Psychiatrists could be set to hold talks in a bid to resolve legal action being taken by a former Tyrone GAA star jailed for shooting dead his father.
Sean Hackett is challenging alleged failures to provide medical treatment for his diagnosed delusional order.
But a High Court judge was told on Friday that one expert who believes the 22-year-old harboured a secret need to kill either of his parents has suggested discussions with colleagues in clinical disagreement.
Encouraging any talks that could find a solution, Mr Justice Maguire said: “This case cries out for serious, deliberate attempts to see if there’s a path forward.”
Hackett is currently serving a minimum seven-year sentence for the manslaughter of his father Aloysius in January 2013.
A jury found him guilty on the grounds of diminished responsibility after acquitting him of murder.
Aloysius Hackett, a former chairman of St Macartan’s GAC in Augher, was shot twice in the head on the driveway of the family home on the Aghindarrah Road near Augher, Co Tyrone.
His son Sean, who previously captained the Tyrone Minor GAA team, admitted carrying out the shooting but consistently denied murder.
At his trial it was set out how he had suffered depression in the preceding months, triggered by a split from his girlfriend.
In September last year he won his appeal against the original sentence of 10 years behind bars before he can be considered for release on licence.
Up to five psychiatrists backed the view that Hackett was in a delusional state of mind when he carried out the killing at the age of 18.
One of those experts who gave evidence at his appeal was Dr Carine Minne, who is based at the high security Broadmoor Hospital in Berkshire.
She told the court Hackett suffers from one of the purest forms of delusional disorder she has ever encountered - with no other case like it in Northern Ireland.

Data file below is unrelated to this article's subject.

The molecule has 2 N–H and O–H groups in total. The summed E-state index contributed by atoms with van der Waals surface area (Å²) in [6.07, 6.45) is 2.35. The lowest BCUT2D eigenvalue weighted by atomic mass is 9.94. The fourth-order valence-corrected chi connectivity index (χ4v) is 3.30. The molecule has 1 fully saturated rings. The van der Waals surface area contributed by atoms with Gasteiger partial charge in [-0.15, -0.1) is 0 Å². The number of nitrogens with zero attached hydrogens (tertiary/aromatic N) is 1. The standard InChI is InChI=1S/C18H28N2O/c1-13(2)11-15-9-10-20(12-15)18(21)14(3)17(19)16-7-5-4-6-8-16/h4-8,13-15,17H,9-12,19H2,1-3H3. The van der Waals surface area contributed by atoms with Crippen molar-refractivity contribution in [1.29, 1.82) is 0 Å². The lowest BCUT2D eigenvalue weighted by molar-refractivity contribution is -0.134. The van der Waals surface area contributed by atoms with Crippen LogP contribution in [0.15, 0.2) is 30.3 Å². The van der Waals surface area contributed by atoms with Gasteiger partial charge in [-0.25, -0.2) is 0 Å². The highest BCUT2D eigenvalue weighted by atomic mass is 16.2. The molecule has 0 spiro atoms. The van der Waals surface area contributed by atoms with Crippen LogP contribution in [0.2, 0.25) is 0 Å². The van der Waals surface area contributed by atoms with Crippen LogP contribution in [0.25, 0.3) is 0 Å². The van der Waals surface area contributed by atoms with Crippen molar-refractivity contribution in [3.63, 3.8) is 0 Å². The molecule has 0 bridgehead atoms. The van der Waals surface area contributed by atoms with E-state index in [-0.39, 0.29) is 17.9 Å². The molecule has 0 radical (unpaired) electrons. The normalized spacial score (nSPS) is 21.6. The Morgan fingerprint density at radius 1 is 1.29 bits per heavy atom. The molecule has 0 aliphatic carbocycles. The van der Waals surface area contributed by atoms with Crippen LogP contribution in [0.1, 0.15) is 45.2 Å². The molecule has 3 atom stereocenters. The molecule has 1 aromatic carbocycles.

Hackett remains both a suicide and homicide risk while he remains untreated, senior judges were told.
They held, on the balance of probabilities, that he had been suffering from a delusional disorder at the time of the shooting and continues to do so.
Based on the additional medical evidence, the Court of Appeal accepted his ability to form a rational judgment had been significantly impaired.
At the time Lord Chief Justice Sir Declan Morgan decided against making a hospital order, but said the case required the Department of Justice to urgently consider a transfer.
He also identified a compelling need for Hackett to receive appropriate psychotherapy at a suitable location.
However, the prisoner’s legal team issued legal proceedings amid claims that prison authorities have failed to comply with those recommendations.
Earlier this year he was granted leave to seek a judicial review against both the Department of Justice and the South Eastern Trust.
But barrister Desmond Fahy, representing the Hackett family, revealed today that Dr Minne has suggested holding discussions with other psychiatrists “entrenched” in their differing views on the case.
Adjourning the case for three weeks, Justice Maguire told the parties: “I encourage all measures to try to arrive at a practical way forward.”